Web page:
Partnership City: further the common interests of Burlington and its allies in the pursuit of increasing economic development and increasing cultural exchanges.

The BMC would continue to drive these partnerships and continue to be supported by City staff.

There would be “increased engagement between BMC and other Burlington development organizations – Economic Development and Tourism being the most obvious.”

Friendship City: is a formalized relationship which is arranged by approval of BMC and proclaimed by City Council. It would be supported by city staff.

Common activities include official letter exchanges and flag raising ceremonies on significant dates.

Enhance our twin city program to a structure which contains multiple tiers of alliances with other cities around the world.

BTTB in Apeldoorn - celebration of the dead

The Burlington Teen Tour Band lined a street in Apeldoorn during a parade.

“The current partnerships have worked extraordinarily well in enhancing our cultural ties to our allies. We can elevate this partnership by including a focus on priorities which are part of Burlington’s Strategic Plan. Additionally, it enables Burlington to create new alliances with cities around the world based on shared interests and goals.

“The financial component of the recommendations in this report will include the cost of travel for Burlington’s official delegation to travel to twin cities. Depending on the cities chosen to twin with, costs will vary. Cost per person for the recent trip to Itabashi Japan was $3,500 per person. The number of staff and council members that typically travel on an official delegation is four along with two members from the Mundialization Committee.

Costs associated with travel expenses for the Mayor, members of Council and staff members have been paid from the Corporate Mundialization initiatives account for travel in the past to twin cities.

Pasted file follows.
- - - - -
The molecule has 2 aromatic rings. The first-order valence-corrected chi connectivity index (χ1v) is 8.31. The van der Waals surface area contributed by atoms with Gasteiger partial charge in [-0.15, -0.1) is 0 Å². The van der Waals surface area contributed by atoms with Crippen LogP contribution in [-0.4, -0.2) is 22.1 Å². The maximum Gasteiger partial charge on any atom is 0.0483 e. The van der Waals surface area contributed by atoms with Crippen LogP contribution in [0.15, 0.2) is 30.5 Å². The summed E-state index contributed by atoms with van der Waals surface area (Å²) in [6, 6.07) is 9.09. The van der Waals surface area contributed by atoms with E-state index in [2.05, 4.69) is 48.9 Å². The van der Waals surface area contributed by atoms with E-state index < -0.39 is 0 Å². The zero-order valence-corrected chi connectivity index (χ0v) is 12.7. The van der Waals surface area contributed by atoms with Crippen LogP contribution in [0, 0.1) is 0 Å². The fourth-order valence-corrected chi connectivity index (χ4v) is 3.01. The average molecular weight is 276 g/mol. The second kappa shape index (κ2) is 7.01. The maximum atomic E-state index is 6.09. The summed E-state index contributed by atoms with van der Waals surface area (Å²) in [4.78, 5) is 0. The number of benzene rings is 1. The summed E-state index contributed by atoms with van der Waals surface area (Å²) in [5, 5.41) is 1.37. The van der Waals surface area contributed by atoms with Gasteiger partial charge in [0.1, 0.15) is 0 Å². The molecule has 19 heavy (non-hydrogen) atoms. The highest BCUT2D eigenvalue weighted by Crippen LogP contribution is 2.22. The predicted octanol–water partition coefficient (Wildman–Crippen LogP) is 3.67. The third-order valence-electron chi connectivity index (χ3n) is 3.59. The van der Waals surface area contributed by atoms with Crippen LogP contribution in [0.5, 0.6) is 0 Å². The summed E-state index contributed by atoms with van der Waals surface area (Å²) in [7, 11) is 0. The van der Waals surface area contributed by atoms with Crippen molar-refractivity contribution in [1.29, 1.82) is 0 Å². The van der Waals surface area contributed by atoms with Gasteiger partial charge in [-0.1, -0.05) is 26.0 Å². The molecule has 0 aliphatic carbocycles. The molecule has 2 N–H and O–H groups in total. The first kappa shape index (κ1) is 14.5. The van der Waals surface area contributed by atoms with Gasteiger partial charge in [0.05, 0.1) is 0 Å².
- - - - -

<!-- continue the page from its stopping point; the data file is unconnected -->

Climate Implications
City council brought in a policy that calls for a “climate lens” to be applied to every decision made. The Mundialization report adds that “travel involved in establishing a twinning relationship at the ‘friendship’ level would produce greenhouse gas emissions. All travel arrangements would be made with all efforts to reduce, limit or mitigate climate impacts. For example, using electric vehicles when possible, carpool, investigate offset programs, research the method of travel with the least amount of climate impact and choose those methods when possible.

“One of the priorities moving forward will be to share best practices, leading edge technologies, and climate change initiatives with twin cities both at the partnership level and friendship level.

The Mundialization chair and vice chair have consulted with the committee, the Mayor and members of Council.

The BMC is looking to enhance the twin cities program to a structure which contains multiple tiers of alliances with other cities around the world.

Related news:
Mayor take part in 75 Anniversary of D Day landings.